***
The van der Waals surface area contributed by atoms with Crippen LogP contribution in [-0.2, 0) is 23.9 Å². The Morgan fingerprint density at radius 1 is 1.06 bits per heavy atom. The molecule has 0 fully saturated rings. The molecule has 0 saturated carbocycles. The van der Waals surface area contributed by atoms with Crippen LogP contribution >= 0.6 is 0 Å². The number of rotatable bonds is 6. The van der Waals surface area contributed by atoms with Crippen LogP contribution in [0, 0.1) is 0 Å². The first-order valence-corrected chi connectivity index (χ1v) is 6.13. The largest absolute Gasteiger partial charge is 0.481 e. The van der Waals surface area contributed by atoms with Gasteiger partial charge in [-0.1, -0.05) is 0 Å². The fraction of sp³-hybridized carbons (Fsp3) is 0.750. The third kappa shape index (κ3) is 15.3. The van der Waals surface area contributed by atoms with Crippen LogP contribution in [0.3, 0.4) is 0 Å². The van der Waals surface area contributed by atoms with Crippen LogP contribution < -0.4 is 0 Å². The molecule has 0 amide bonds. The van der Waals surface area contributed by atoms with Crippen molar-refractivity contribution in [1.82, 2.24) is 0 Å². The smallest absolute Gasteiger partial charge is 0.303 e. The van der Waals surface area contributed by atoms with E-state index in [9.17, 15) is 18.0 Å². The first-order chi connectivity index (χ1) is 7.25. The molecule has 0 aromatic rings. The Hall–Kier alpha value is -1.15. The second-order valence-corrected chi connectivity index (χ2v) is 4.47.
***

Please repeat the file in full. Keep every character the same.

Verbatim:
The van der Waals surface area contributed by atoms with Crippen LogP contribution in [-0.2, 0) is 23.9 Å². The Morgan fingerprint density at radius 1 is 1.06 bits per heavy atom. The molecule has 0 fully saturated rings. The molecule has 0 saturated carbocycles. The van der Waals surface area contributed by atoms with Crippen LogP contribution >= 0.6 is 0 Å². The number of rotatable bonds is 6. The van der Waals surface area contributed by atoms with Crippen LogP contribution in [0, 0.1) is 0 Å². The first-order valence-corrected chi connectivity index (χ1v) is 6.13. The largest absolute Gasteiger partial charge is 0.481 e. The van der Waals surface area contributed by atoms with Gasteiger partial charge in [-0.1, -0.05) is 0 Å². The fraction of sp³-hybridized carbons (Fsp3) is 0.750. The third kappa shape index (κ3) is 15.3. The van der Waals surface area contributed by atoms with Crippen LogP contribution in [0.3, 0.4) is 0 Å². The van der Waals surface area contributed by atoms with Crippen LogP contribution < -0.4 is 0 Å². The molecule has 0 amide bonds. The van der Waals surface area contributed by atoms with Crippen molar-refractivity contribution in [1.82, 2.24) is 0 Å². The smallest absolute Gasteiger partial charge is 0.303 e. The van der Waals surface area contributed by atoms with E-state index in [9.17, 15) is 18.0 Å². The first-order chi connectivity index (χ1) is 7.25. The molecule has 0 aromatic rings. The Hall–Kier alpha value is -1.15. The second-order valence-corrected chi connectivity index (χ2v) is 4.47.